The International Monetary Fund doesn't want to say it outright, but its latest World Economic Outlook shows more stagnation of the European and Japanese economies, and the possibility of a third EU recession since 2008.
Renting a house, snagging a ride on your smartphone, and de-leveraging your balance sheets would truly be a new American way, with tremendous implications for policymakers including the Fed if a geopolitical or natural disaster hit and it was stuck at an already low interest rate.
The Treaty on Stability, Coordination and Governance, which imposes austerity policies as the only possible standard, is doomed to failure and inevitably worsens the economic crisis in a Europe that is already in recession.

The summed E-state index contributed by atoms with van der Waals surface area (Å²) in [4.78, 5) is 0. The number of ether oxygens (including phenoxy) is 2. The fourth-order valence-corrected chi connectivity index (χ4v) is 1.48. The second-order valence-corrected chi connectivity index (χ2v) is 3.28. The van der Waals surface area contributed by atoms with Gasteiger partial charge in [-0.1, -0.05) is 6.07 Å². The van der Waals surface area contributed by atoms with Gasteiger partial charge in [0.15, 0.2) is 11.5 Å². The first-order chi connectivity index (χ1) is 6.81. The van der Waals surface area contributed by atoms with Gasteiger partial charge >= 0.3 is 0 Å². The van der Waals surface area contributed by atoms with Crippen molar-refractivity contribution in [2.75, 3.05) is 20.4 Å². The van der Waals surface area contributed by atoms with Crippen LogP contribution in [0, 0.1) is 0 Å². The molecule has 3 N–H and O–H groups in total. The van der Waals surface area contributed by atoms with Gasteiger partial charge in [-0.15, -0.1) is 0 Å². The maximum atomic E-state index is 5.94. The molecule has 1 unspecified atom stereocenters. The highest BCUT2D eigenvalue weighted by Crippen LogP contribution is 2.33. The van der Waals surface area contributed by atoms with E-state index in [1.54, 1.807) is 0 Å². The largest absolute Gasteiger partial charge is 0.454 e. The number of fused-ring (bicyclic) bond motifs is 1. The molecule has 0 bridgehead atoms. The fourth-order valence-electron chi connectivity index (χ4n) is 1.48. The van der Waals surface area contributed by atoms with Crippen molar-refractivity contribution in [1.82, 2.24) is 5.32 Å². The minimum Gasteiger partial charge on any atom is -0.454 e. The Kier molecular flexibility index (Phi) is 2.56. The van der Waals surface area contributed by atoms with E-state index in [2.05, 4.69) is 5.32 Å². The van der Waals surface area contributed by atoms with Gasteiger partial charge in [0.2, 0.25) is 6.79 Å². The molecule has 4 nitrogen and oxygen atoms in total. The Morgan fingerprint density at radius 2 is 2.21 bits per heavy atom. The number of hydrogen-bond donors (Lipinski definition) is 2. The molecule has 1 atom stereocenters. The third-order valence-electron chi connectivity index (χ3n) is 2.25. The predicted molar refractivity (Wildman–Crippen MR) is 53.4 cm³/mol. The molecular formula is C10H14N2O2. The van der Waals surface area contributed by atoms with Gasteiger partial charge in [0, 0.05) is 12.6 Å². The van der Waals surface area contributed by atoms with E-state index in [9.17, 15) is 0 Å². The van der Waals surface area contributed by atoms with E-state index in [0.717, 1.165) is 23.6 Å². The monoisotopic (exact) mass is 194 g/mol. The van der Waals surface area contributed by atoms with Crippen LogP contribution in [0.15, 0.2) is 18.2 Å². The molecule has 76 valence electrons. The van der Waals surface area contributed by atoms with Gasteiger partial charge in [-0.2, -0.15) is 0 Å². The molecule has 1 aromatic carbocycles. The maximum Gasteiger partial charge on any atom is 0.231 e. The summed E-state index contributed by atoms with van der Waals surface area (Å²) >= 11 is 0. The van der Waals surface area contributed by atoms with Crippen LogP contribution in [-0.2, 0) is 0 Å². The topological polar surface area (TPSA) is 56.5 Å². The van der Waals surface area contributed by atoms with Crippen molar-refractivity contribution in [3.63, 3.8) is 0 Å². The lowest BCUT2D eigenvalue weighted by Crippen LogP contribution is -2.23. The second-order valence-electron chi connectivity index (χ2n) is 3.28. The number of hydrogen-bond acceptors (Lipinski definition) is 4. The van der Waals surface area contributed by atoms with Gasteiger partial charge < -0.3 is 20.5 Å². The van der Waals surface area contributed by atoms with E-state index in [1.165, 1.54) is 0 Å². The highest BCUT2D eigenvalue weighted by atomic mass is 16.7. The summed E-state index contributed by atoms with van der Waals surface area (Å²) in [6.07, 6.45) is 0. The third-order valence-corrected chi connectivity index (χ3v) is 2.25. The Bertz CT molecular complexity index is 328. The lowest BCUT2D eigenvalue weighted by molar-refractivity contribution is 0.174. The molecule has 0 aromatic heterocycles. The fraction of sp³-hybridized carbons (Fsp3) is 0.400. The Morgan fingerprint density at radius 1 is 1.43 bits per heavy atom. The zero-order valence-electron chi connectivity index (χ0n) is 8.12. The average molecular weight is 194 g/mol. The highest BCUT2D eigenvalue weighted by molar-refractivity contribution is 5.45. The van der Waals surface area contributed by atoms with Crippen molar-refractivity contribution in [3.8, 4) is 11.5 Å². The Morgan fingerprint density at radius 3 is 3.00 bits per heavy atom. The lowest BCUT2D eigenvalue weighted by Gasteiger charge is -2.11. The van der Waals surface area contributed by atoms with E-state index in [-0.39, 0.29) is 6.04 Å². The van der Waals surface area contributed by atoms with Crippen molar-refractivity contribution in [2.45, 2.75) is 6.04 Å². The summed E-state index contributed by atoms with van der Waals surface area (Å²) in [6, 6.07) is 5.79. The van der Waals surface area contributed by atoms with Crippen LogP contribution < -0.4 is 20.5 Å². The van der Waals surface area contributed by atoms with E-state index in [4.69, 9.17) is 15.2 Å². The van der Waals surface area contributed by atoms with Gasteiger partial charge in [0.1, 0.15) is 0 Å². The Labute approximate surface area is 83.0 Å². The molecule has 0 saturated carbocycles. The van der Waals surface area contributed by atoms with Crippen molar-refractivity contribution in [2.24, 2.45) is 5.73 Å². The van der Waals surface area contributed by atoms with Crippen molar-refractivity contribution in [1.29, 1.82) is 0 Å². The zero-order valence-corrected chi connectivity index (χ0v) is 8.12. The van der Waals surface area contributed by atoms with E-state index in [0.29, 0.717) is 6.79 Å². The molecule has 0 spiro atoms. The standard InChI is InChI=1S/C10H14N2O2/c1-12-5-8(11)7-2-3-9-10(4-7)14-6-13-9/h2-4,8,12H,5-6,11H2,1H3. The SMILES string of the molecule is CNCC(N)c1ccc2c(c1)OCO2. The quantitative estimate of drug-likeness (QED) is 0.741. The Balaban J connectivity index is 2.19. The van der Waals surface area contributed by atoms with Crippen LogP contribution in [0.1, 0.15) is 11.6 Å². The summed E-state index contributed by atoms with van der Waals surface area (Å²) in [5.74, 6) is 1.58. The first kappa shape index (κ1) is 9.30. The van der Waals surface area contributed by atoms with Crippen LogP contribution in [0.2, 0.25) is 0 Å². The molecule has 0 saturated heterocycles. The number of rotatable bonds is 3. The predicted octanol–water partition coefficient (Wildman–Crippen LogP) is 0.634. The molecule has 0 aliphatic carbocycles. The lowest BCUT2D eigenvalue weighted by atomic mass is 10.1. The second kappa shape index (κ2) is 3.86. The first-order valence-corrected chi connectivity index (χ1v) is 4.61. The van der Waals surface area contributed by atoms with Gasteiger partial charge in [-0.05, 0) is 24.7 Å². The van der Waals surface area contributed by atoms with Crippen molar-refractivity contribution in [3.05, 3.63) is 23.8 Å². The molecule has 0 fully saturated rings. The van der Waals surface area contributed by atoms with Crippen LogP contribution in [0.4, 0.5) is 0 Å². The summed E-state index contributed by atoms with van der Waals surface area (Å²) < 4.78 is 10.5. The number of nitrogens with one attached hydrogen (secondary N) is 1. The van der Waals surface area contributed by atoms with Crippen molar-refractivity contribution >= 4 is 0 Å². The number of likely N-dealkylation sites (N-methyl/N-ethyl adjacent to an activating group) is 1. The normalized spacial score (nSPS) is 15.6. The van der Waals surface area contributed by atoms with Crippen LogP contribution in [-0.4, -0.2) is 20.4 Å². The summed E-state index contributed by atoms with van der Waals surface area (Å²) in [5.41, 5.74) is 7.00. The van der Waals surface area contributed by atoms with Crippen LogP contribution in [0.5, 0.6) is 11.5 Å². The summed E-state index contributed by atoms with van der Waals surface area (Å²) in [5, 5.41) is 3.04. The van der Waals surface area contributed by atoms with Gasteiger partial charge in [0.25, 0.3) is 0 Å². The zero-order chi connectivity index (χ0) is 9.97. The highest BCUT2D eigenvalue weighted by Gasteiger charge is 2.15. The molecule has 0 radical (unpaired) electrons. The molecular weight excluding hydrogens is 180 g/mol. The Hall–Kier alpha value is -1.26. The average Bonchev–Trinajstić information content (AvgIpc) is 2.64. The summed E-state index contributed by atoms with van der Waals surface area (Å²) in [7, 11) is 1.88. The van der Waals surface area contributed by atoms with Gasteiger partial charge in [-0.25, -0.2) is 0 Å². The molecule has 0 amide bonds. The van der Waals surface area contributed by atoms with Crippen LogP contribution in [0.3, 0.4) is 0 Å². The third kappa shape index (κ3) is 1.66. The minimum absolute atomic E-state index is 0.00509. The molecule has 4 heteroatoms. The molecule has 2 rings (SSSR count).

Probably the most convincing evidence that Quantitative Easing works is the revival of housing sector. Economists agree that the collapse of housing values is a major deterrent to consumer spending. Housing could finally begin to recover this year.
The continual gatherings of heads of state, such as the one just concluded in Rome of Germany, France, Greece and Italy, reassure us that the euro will be saved. But the means to do so seem to be as elusive as ever.